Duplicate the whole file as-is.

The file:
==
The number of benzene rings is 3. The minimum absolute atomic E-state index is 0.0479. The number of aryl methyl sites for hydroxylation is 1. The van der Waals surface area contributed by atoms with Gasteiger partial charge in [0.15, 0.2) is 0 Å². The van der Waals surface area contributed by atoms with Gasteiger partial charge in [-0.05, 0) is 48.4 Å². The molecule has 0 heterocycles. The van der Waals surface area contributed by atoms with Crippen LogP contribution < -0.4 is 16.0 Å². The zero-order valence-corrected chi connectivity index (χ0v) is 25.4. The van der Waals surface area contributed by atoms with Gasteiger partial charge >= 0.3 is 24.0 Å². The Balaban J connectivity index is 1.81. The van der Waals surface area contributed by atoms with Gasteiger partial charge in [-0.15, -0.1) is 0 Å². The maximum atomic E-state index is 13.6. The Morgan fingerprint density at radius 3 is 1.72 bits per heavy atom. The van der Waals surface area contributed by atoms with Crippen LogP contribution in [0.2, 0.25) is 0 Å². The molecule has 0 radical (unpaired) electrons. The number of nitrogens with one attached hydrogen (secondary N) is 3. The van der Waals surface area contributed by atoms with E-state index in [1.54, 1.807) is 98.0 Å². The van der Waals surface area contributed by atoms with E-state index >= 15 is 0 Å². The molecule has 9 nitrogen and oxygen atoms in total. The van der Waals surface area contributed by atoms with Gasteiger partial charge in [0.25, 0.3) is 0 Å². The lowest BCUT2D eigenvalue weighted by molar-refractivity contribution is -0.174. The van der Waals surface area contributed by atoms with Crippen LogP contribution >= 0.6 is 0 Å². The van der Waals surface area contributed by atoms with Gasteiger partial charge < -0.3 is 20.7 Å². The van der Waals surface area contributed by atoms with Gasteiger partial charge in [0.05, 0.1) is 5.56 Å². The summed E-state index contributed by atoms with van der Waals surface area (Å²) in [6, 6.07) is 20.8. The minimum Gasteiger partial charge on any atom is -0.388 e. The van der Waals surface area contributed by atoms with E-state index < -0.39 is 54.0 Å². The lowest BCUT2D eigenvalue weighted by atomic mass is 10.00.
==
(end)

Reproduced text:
The number of benzene rings is 3. The minimum absolute atomic E-state index is 0.0479. The number of aryl methyl sites for hydroxylation is 1. The van der Waals surface area contributed by atoms with Gasteiger partial charge in [0.15, 0.2) is 0 Å². The van der Waals surface area contributed by atoms with Gasteiger partial charge in [-0.05, 0) is 48.4 Å². The molecule has 0 heterocycles. The van der Waals surface area contributed by atoms with Crippen LogP contribution < -0.4 is 16.0 Å². The zero-order valence-corrected chi connectivity index (χ0v) is 25.4. The van der Waals surface area contributed by atoms with Gasteiger partial charge >= 0.3 is 24.0 Å². The Balaban J connectivity index is 1.81. The van der Waals surface area contributed by atoms with Gasteiger partial charge in [-0.15, -0.1) is 0 Å². The maximum atomic E-state index is 13.6. The Morgan fingerprint density at radius 3 is 1.72 bits per heavy atom. The van der Waals surface area contributed by atoms with Crippen LogP contribution in [0.2, 0.25) is 0 Å². The molecule has 0 radical (unpaired) electrons. The number of nitrogens with one attached hydrogen (secondary N) is 3. The van der Waals surface area contributed by atoms with E-state index in [1.54, 1.807) is 98.0 Å². The van der Waals surface area contributed by atoms with E-state index >= 15 is 0 Å². The molecule has 9 nitrogen and oxygen atoms in total. The van der Waals surface area contributed by atoms with Gasteiger partial charge in [0.25, 0.3) is 0 Å². The lowest BCUT2D eigenvalue weighted by molar-refractivity contribution is -0.174. The van der Waals surface area contributed by atoms with Crippen LogP contribution >= 0.6 is 0 Å². The van der Waals surface area contributed by atoms with Gasteiger partial charge < -0.3 is 20.7 Å². The van der Waals surface area contributed by atoms with Gasteiger partial charge in [0.05, 0.1) is 5.56 Å². The summed E-state index contributed by atoms with van der Waals surface area (Å²) in [6, 6.07) is 20.8. The minimum Gasteiger partial charge on any atom is -0.388 e. The van der Waals surface area contributed by atoms with E-state index < -0.39 is 54.0 Å². The lowest BCUT2D eigenvalue weighted by atomic mass is 10.00.